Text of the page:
A Commentary by Niagara At Large reporter and publisher Doug Draper
Posted July 20th, 2019 on Niagara At Large
“We choose to go to the Moon in this decade and do the other things, not because they are easy, but because they are hard; because that goal will serve to organize and measure the best of our energies and skills, because that challenge is one that we are willing to accept, one we are unwilling to postpone, and one we intend to win.” – from an address delivered by U.S. President John F. Kennedy in September of 1962
Kennedy spoke those bold words less than one year after his country sent the first American into space for a mere 15 minutes, and 59 years after the Wright Brothers were the first to successfully make a rickety contraption that passed for an airplane fly without crashing.
And 50 years ago this Saturday, July 20th – a mere six years and 10 months after Kennedy spoke those words about humans walking on the surface of moon before the end of the decade – it actually happened, as more than 500 million people around the world, watched it in awe on our televisions some 230,000 miles (360,000 kilometres) away.
In the world we live in now, where it seems to take forever to upgrade an interchange on the QEW or 406 Highway, or fix a leaky tunnel under the Welland Canal, it is amazing to realize what an accomplish it was to go from the first humans in tiny capsules to barely kiss he heavens in the early 1960s to collecting moon rocks and bringing them back home safely in 1969.
During a recent interview on CBC Radio, Dr. David Suzuki, a scientist and host of CBC’s television program ‘The Nature of Things’, referred to the feat of going to the moon and back within a decade to one of the great challenges humankind faces today – a climate emergency scientists around the world now say we now have less than two decades to make the changes necessary to avoid a possible point of no return.
Kennedy said Suzuki, set a deadline for going to the moon and back before a detailed plan and technology was in place to accomplish it. Yet a combination of determination, imagination and skill made it happen, and the technological advancements necessary to make it happen, including the advancement in computer systems, have continued to pay off to this day.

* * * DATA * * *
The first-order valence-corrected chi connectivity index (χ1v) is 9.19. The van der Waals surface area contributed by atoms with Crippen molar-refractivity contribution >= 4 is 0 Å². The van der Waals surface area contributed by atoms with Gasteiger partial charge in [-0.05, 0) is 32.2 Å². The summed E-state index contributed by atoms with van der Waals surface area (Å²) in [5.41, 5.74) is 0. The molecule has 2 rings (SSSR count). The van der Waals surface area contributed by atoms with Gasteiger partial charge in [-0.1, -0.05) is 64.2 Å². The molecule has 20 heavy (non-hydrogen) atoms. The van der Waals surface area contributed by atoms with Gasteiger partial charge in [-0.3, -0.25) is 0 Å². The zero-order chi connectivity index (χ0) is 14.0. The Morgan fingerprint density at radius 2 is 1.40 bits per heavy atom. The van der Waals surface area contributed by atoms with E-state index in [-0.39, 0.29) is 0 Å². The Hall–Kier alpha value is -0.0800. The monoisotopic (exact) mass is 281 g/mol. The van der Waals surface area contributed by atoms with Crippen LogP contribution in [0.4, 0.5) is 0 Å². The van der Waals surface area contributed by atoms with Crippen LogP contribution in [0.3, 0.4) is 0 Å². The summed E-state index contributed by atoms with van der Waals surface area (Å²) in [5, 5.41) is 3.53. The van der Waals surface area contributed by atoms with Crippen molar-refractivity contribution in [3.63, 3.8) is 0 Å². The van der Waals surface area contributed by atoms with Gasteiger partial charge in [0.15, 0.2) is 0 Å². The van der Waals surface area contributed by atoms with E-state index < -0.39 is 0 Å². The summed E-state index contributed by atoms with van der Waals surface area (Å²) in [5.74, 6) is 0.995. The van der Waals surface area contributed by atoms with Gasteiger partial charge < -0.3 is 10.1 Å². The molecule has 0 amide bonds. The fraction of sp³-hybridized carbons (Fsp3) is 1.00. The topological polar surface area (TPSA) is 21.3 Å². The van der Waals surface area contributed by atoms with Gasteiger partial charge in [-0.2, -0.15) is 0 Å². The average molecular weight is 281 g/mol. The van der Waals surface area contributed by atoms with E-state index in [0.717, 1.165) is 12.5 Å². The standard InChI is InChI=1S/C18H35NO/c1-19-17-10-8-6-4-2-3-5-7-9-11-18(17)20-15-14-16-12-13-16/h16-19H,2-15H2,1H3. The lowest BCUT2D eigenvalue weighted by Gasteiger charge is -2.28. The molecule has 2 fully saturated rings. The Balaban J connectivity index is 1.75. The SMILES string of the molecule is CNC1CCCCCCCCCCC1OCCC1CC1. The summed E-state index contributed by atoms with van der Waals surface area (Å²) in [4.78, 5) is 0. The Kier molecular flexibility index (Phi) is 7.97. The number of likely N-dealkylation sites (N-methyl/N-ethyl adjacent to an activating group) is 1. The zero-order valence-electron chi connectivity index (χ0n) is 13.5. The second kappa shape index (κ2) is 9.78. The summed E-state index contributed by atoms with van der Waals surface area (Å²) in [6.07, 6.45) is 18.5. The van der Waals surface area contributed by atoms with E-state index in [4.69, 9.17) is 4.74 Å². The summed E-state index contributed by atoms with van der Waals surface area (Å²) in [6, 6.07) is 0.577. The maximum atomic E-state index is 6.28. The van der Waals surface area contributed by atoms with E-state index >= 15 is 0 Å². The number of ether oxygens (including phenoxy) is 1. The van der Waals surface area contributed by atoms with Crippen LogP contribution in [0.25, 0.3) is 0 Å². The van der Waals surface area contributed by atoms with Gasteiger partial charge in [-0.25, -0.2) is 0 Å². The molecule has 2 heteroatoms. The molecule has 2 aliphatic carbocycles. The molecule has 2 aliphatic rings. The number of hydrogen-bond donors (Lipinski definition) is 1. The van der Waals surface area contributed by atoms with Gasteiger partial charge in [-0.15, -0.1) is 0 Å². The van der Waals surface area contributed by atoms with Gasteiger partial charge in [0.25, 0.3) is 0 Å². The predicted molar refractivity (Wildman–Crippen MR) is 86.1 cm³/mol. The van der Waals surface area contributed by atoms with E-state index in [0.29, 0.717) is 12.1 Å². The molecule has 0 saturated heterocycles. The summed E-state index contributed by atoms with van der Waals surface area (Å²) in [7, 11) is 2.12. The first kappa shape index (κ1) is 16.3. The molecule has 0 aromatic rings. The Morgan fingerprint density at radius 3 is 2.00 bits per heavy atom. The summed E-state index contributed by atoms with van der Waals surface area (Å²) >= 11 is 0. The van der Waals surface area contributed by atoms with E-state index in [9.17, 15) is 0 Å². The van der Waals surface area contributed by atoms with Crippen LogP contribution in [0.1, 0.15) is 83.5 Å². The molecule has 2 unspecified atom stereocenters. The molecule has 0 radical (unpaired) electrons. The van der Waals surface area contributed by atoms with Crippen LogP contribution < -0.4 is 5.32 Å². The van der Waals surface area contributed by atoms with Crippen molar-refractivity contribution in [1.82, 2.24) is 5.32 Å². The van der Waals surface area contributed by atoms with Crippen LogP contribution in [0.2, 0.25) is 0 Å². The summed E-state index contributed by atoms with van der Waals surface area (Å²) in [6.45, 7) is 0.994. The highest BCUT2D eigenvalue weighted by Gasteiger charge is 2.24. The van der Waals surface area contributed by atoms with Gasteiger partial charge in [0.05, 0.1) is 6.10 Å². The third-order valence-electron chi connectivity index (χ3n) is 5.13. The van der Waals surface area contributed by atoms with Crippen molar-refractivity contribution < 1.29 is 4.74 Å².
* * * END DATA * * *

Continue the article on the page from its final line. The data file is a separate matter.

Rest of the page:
So if we could find the will and skill in such a short period of time to go to the moon – something we arguably did not have to do – why can’t we do it to tackle what so many experts say is one of the most existential threats facing humankind today?
Where is the kind of bold leadership that Kennedy demonstrated then to address this emergency – leadership that is free of doubt and hesitation, half-measures and compromise?
The Apollo space missions that ultimately took humans to the moon and back also produced some of the most spectacular photographs of our planet that exist to this day.
They are photographs that helped inspire the first Earth Day in 1970s, and they serve, or at least should serve as a reminder to us all, that this earth of ours is still the only place in the vast wilderness of space that we have to live.
It is a home for life as we know it and as 16-year-old climate activist Greta Thunberg has stressed to gatherings of world leaders she has had the opportunity to address in recent months, we must act with the urgency we would if we woke up and discovered that our own house was on fire.
According to the best scientific assessments, we have now reached a point in the climate crisis that urgent action is our only option.
As some of the signs people held up during the last Earth Day read; ‘There is no planet B’.
To watch a brief video on the moon mission 50 years ago, click on the screen below –
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“A politician thinks of the next election. a leader thinks of the next generation.” – Bernie Sanders